Research & teaching / Έρευνα και διδασκαλία
Ecoweek workshop / teaching
The functional dependency between properties and structure in the natural world provides the starting point for the discussion in what concerns the integration of the man-made construction into the existing ecology. The workshop will focus on the production of a cellular structure made of a series of repeated structural units, identical and differentiated. In order to assign specific green properties on the construction, it will manipulate the structural unit in terms of differentiation according to the change of the unit’s properties. The research includes studies using modelling,
analysis and fabrication of the physical model.
(Special thanks to M.Tsiliakos for his help with the grasshopper definition)
Jewel / PhD research / NTUA
This is a travelling jewelry exhibition. The ephemeral nature of the proposal called for minimal interventions of the building envelope: most functions related to the exhibition are enclosed in a series of "items - objets". The objets can be arranged in different ways depending on the site dimensions.
The design is influenced by micro human body characteristics, like knots and dimples. In a holistic design gesture, the objets are wrapped in an artificial skin that contains different programmatic areas. The objets host showcases for jewelry, seating and hidden lighting, and can even receive secondary elements such as mirrors, small screens and printed material. These functional requirements are translated into specific sub-areas on each objet's skin, creating a micro "topography".
Rapid prototyping methods were used for the fabrication of a scale of 1:25 mock ups. The objets were fabricated using 3axis CNC miling and then vacuum forming of ABS plastic.
Special design topics 9, NTUA / teaching
National Technical University of Athens, 2008-11
Students are asked to design and fabricate a small scale installation with specific programmatic demands, using only computer aided design and manufacturing software. The project varies each semester; our last scheme was a multifunctional public bench that was designed for architecture and art schools. The focus of this course is exploring the morphological and programmatic abilities and limitations of digital design tools, combined with the current methods of prototype fabrication using CAM hardware.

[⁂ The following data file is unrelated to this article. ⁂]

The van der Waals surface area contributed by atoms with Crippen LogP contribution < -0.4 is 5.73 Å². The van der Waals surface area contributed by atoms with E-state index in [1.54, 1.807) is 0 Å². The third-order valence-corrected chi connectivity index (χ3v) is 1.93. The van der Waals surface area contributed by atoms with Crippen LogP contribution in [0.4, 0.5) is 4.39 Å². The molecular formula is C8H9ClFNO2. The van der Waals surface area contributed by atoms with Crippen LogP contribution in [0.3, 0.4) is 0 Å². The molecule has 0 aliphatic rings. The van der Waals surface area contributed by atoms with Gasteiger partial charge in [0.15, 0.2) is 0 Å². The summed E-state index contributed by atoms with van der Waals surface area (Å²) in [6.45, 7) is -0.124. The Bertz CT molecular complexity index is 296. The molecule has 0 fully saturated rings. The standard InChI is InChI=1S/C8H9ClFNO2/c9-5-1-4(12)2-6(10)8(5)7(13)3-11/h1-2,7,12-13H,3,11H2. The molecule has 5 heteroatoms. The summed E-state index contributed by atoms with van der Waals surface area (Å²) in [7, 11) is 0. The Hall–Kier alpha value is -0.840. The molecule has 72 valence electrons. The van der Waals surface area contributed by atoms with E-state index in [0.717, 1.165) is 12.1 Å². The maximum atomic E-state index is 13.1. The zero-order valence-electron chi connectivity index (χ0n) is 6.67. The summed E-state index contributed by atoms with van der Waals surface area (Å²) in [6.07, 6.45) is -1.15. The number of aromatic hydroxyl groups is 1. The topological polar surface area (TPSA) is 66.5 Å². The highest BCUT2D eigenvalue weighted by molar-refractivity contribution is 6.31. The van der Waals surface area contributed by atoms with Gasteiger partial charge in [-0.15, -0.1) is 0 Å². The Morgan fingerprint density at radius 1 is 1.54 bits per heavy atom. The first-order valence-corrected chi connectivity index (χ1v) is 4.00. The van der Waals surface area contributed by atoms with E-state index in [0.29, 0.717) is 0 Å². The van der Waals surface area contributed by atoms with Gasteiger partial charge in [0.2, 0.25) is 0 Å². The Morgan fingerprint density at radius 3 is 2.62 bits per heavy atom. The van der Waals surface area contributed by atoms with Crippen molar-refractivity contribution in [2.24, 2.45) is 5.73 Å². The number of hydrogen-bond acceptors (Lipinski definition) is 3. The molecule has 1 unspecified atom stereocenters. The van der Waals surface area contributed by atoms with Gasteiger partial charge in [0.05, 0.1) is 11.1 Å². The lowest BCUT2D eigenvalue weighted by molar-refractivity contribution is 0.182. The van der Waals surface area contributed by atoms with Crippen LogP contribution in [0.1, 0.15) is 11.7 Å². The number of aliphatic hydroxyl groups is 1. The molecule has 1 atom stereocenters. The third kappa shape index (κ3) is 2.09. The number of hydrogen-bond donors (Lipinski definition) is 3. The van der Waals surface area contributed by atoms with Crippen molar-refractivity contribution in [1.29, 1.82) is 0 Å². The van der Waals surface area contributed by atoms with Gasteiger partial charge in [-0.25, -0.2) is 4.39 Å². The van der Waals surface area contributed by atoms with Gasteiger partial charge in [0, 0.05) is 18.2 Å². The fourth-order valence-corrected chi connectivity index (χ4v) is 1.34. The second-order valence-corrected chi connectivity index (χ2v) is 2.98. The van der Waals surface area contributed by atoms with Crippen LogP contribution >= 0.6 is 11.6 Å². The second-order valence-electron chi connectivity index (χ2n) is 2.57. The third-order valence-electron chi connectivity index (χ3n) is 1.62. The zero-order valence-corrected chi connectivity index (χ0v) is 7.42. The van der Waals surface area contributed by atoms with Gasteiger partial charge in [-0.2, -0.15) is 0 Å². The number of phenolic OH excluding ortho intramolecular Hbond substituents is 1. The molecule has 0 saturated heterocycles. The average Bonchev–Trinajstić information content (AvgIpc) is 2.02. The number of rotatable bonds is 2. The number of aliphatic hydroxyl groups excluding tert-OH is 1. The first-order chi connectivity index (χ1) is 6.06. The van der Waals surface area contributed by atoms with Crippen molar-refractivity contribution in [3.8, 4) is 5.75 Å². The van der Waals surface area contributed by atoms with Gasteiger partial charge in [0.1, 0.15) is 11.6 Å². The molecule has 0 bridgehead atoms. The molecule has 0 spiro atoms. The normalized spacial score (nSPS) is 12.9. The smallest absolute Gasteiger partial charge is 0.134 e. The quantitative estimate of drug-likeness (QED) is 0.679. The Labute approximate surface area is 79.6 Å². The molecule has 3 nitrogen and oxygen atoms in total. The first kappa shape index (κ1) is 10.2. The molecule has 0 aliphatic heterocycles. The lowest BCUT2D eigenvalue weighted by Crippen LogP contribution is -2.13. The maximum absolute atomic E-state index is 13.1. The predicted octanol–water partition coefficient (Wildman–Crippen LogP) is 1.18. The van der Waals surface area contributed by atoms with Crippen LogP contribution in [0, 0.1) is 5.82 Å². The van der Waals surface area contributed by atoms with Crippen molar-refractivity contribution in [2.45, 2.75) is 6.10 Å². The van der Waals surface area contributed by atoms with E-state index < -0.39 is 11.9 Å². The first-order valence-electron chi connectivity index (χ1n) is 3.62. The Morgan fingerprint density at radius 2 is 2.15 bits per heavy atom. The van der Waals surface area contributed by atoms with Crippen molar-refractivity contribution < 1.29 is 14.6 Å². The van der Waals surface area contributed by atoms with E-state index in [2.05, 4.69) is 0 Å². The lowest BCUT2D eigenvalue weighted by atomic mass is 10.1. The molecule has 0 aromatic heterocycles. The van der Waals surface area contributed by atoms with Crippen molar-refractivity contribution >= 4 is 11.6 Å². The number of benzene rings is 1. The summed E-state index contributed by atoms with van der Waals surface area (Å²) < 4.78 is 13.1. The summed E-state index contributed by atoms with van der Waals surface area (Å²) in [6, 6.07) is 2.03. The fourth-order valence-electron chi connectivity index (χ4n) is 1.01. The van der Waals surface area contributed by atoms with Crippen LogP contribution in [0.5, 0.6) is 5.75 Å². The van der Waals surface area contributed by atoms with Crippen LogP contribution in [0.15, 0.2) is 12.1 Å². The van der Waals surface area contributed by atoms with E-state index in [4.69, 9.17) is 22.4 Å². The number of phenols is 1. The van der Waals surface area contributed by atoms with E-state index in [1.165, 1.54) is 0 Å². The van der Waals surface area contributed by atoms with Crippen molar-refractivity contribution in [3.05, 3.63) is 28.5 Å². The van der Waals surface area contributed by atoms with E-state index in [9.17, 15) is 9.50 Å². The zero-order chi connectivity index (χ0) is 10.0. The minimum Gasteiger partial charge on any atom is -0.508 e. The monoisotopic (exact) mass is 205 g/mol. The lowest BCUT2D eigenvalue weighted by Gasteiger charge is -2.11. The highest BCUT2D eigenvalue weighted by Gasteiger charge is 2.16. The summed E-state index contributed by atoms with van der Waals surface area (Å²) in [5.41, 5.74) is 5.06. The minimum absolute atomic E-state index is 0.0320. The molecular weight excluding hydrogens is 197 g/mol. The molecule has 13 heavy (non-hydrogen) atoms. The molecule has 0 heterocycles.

The bench had to have seating, lying down and reading / desk areas, as well as bike and poster stands. Again, the students were asked to analyze and present in class built precedents, like the AA DRL pavilions or the “Element” installation by architect Marcelo Spina. The deliverables included illustrations, diagrams and drawings as well a physical model that was fabricated on a scale of 1:1 using the in school 3axis CNC milling machine. Midterm models were fabricated using 3d printing and laser cutting, allowing them to become acquainted and experiment with different prototype fabrication methods.
the student project won the first prize at the "Future Bench" competition held by the Athens municipality in 2010
Special design topics 8, NTUA / teaching
National Technical University of Athens, 2008-11
The “Special design topics” course of the 8th semester at NTUA is usually the design of a mixed use building and the exploration "from within" through digital modeling and exploration of elements like light, materiality and scale within the buildings interior and exterior spaces.